May 6, 2009
Health Care Without Harm Press Release
Contact: Eileen Secrest 540-376-4495
Proyecto Luminarias Launched
Highlights Nurses' Stories of Reducing Environmental Impacts of Health Care in Spanish-Speaking Countries
Washington, DC — Health Care Without Harm and The Luminary Project are pleased to announce the launch of Proyecto Luminarias, a Spanish language version of The Luminary Project which highlights the stories of nurses in Spanish speaking countries who are addressing environmental concerns in health care.
"This project ... highlights the fact that nurses are often at the vanguard of sustainability efforts in health care"
— Anna Gilmore Hall
"The Luminary Project: Nurses Lighting the Way to Environmental Health" is an effort to capture the illuminating stories of nurses' activities to improve human health by improving the health of the environment. Stories are posted online. The release of the new Proyecto Luminarias website is timed to commemorate National Nurses Week 2009. It was developed by the Latin American Region of Health Care Without Harm (Salud sin Daño-America Latina).
The Luminary Project (www.theluminaryproject.org), was launched by HCWH in 2004 as an international initiative to spotlight the many activities of nurses making an environmental difference. Proyecto Luminarias (www.proyectoluminarias.org), features the stories of three nurses, Magdalena Franco and Alba Meza, both of Mexico, and Carlos Marinozzi of Rosario, Santa Fe, Argentina, and includes translated stories of nurse environmentalists from The Luminary Project. Both websites also provide numerous tools and resources to assist nurses in their environmental work and cross links with translation are currently available or planned.
"We are very proud of this project, which really highlights the fact that nurses are often at the vanguard of sustainability efforts in health care," stated Anna Gilmore Hall, co-executive director of Health Care Without Harm. "It also is a testament to the work being done internationally to reduce the environmental footprint of health care."
The Guiding Lights is a constellation of Nurse Luminaries who support nurses in their practice and advocacy roles by shaping the direction and development of The Luminary Project. Nursing, nursing specialties, and other organizations that have agreed to illuminate and support this endeavor may join the project as Beacons.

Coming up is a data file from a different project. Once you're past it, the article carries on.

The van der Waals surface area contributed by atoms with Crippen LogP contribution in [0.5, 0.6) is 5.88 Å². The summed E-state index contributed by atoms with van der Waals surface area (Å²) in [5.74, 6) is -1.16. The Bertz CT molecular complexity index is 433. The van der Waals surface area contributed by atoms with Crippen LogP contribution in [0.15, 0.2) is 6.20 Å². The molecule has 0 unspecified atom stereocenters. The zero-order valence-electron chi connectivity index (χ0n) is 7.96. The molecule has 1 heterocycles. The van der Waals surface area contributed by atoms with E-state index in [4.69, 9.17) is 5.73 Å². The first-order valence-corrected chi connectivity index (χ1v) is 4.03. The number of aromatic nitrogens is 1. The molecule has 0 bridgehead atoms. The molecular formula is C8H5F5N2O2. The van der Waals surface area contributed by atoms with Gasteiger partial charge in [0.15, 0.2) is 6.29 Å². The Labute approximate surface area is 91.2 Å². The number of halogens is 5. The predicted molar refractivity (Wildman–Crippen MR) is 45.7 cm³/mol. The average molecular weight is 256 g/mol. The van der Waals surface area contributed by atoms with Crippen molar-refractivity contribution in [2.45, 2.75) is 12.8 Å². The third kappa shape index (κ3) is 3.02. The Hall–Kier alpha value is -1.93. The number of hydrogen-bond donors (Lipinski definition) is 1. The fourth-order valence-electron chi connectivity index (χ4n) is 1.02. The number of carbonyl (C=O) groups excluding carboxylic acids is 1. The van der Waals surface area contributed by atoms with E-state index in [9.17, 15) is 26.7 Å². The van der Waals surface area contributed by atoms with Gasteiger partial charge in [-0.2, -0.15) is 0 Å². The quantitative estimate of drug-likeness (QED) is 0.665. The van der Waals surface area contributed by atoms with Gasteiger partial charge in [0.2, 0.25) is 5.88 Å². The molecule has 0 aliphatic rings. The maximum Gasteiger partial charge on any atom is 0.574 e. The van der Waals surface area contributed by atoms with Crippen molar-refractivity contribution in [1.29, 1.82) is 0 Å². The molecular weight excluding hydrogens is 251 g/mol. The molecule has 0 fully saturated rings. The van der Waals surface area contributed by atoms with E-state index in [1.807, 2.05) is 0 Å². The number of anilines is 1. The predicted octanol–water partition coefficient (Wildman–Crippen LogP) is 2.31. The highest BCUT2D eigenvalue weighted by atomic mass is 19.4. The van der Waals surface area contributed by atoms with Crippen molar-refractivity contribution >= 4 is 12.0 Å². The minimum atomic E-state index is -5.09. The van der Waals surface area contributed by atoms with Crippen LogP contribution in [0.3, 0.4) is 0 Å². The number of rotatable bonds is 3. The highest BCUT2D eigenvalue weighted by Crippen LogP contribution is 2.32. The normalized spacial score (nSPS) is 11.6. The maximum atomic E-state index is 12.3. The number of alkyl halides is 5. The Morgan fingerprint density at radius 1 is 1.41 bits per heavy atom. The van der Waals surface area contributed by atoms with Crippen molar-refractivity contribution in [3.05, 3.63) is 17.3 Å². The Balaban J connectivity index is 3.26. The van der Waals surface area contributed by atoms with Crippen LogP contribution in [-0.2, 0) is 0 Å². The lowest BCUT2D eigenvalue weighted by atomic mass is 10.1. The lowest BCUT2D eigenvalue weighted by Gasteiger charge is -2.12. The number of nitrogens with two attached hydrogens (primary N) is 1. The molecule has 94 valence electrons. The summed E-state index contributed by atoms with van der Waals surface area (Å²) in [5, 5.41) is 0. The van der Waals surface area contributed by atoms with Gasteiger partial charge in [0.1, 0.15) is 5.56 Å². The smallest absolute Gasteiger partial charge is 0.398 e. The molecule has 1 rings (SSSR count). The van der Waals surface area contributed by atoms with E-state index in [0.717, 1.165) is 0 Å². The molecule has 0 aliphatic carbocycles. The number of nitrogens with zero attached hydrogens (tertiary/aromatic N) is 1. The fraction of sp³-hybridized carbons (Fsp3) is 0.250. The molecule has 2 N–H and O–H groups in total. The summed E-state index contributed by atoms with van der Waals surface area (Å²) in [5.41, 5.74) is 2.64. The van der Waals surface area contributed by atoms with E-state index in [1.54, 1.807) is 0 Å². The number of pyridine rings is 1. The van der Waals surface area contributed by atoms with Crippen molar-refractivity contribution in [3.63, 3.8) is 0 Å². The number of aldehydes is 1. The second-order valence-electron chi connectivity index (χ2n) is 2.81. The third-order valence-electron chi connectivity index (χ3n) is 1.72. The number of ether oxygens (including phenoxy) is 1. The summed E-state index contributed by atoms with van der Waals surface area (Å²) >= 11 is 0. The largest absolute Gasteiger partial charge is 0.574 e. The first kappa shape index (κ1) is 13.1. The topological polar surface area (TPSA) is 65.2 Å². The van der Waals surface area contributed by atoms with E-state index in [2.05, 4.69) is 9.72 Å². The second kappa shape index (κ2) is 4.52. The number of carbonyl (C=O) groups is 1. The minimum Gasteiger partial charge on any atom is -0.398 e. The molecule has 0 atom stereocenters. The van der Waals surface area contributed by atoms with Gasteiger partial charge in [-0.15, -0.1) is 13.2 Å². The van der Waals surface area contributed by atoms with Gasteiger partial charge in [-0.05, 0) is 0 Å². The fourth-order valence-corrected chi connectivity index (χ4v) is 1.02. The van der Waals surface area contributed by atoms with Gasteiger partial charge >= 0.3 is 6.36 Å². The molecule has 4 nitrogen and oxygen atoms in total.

Nurses, whose stories are highlighted on Proyecto Luminarias, are strategically addressing environmental problems and illuminating the way toward safer hospitals and clinics, communities with cleaner air, land and water, and children born without toxic chemicals in their bodies.
National Nurses Week is celebrated annually from May 6 (National Nurses Day) ending on May 12 (International Nurses Day), the birthday of Florence Nightingale, the founder of modern nursing. Nightingale was an environmental advocate, and was among the first to work toward lessening the negative impacts of health care practices. Nightingale's attention to air quality represented some of the first modern thinking about the relationship of environmental conditions to human health status. Florence Nightingale's book, Notes on Nursing (1946), first published in 1860, offers specific information on how environmental factors impact health. Air quality, water quality, noise, light, and nutrition were her priorities. Nightingale was so adamant about the importance of indoor air quality and ventilation that she prioritized it in Notes as the "first cannon of nursing."
The Luminary Project is the collaboration of the Nurses Workgroup of Health Care Without Harm, a 501c3 organization, and the nurses and nursing organizations who are the Guiding Lights and Beacons for this Project. The Beldon Fund has provided initial financial support for The Luminary Project: Nurses Lighting the Way to Environmental Health.
Heath Care without Harm, an international coalition of more than 500 organizations in 53 countries, is working to transform the health care sector, without compromising patient safety or care, so that it is ecologically sustainable and no longer a source of harm to public health and the environment. To learn more about HCWH's work, visit our website at www.noharm.org, our YouTube channel at HCwithoutharm, and our twitter feed at hcwithoutharm.